13. GBA Editor
    Martin Holladay | | #13

    Response to Stuart Miller
    Don't forget Sen. James Inhofe of Oklahoma, who has repeatedly said that scientific warnings of climate change represent "a global warming hoax."

  14. Expert Member
    Dana Dorsett | | #14

    Didn't candidate Cruz just convene a senate hearing to prove it?
    He opened up the hearing with:

    “Facts matter, science matters, data matters. That’s what this hearing is about."

    Yup, it's a hoax, proven to a political certainty by the carefully cherry picked, narrowest set of facts and time frames imaginable. Clearly a scientist.

  15. user-3549882 | | #15

    PV Sucking up the Sun's Energy? Creating Pollution?
    Just when I was fairly comfortable in my advocacy of PV ..... Maybe we've got to rethink this thing? ..... Nah, we're OK.

    I'm fairly confident there will be little impact from the recent events in Woodland. It looks like a nice place. I guess the key learning there is the automatic re-election of Mr. Cecil Harkey is no longer a given.

  16. Expert Member
    Dana Dorsett | | #16

    Naw, it's not the PV creating the pollution- it's the trees.
    From another famous politician-scientist of a prior generation:

  17. AlanB4 | | #17

    This is why we can't have nice things
    If solar panels were used 60 years ago during the "smart" age instead of nuclear, oil and coal then we would not have this problem.
    On the plus side the solar panels can't lower their IQ any further, like interest rates you can't go much below zero.

  18. user-349933 | | #18

    It is all about selling news
    So in reality it sounds like the overall opposition was about the impact the facility would have on property values. Some one made some goofy comments and then that is what gets spread around the internet when in reality that isn't what the overall opposition was about. Who knows maybe the person that made the comment was elderly and suffering from alzheimers or another disability. I did some work for some like that today that use to be sharp as can be. What ever happen to real reporting? Now its just about creating stories out of nothing. Thanks GBA for joining in on the fun.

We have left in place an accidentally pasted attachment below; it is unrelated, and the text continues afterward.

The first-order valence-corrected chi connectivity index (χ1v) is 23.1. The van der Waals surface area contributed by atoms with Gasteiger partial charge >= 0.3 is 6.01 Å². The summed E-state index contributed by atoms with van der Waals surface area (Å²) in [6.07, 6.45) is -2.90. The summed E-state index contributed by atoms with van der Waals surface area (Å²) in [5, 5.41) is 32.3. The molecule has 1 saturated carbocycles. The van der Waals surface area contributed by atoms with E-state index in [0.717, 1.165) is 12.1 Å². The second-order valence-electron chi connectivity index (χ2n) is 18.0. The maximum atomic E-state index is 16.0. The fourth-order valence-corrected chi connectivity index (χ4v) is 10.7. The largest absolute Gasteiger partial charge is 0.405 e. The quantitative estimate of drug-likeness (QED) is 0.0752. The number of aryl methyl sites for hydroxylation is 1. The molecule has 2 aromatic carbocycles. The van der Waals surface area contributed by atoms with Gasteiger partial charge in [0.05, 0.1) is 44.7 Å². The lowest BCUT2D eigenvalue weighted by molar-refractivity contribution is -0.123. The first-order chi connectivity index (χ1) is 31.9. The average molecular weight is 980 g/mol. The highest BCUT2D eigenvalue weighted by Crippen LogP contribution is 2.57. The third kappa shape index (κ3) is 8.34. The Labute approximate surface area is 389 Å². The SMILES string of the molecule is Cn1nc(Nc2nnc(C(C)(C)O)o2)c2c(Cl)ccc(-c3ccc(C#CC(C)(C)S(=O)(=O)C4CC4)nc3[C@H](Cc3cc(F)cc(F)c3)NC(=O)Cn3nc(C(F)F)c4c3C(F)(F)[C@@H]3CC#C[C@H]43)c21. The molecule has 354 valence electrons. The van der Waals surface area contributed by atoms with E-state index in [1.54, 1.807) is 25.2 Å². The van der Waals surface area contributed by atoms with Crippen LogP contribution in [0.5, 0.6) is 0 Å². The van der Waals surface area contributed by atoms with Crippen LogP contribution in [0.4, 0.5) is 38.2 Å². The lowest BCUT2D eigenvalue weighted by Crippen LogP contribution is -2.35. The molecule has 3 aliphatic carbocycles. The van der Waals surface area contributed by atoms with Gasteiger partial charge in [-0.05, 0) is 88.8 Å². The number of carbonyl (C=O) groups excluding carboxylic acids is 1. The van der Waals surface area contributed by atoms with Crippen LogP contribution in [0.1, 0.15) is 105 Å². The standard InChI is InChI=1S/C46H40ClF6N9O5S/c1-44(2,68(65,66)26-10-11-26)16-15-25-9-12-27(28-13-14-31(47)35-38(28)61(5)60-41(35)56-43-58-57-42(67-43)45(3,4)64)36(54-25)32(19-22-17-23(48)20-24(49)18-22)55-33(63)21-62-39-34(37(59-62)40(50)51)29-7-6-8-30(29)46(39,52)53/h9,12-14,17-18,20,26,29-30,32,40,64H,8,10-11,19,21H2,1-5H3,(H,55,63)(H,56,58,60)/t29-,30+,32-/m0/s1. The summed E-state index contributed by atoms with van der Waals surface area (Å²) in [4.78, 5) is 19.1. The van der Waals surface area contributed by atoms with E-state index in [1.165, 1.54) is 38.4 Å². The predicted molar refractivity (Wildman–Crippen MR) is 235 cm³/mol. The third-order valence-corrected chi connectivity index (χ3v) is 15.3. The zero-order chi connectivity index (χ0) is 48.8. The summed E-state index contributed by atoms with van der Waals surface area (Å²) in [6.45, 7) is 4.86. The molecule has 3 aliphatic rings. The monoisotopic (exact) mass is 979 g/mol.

19. Expert Member
    MALCOLM TAYLOR | | #19

    Not so fast
    Oh you can all laugh, but I noticed that this summer my arms didn't seem to get as tanned as usual. Surely that's got to count for something!

  20. GBA Editor
    Martin Holladay | | #20

    Response to Dan Vandermolen
    GBA's news reporter, Scott Gibson, interviewed one of the councilors, Cecil Harkey.

    Harkey said, "Scared — they were just scared of the pollution, that it was going to cut out the rays of the sun in the surrounding area to where vegetation would not grow. Some of those living close to the [solar] farm, their property would be affected and kill their trees and flowers. These were some of their concerns and expressions that were made."

    So the solar facility did not get its permit. I don't see any reason why you have concluded that "it is all about selling news." It's a news story, accurately reported.

  21. user-349933 | | #21

    Response to Martin Holladay
    I looked at the link supplied by Chris M and read the fact checker article that claims it didn't have much to do with fear but more to do with property concerns. My experience in attending public meetings is that what is often reported doesn't represent what actually takes place in the meetings. Like Chris M I think that there is more to this story then the headline that people are scared.

  22. user-349933 | | #22

    By chance is there a video of
    By chance is there a video of the council meeting where the public spoke and the vote was taken on this issue? It would be interesting to see if what is being reported reflects the public's concerns and the councils decision or if the news sources are just picking out a few comments made by citizens.

  23. Nathan_Kipnis_FAIA | | #23

    Offshore Wind Farm issues
    An environmental group that I am associated with in my town (an University town, no less) presented the concept of an offshore wind to the City Council, and one of the citizens comments was that the wind turbine foundations might poke a hole in Lake Michigan and drain the Lake out...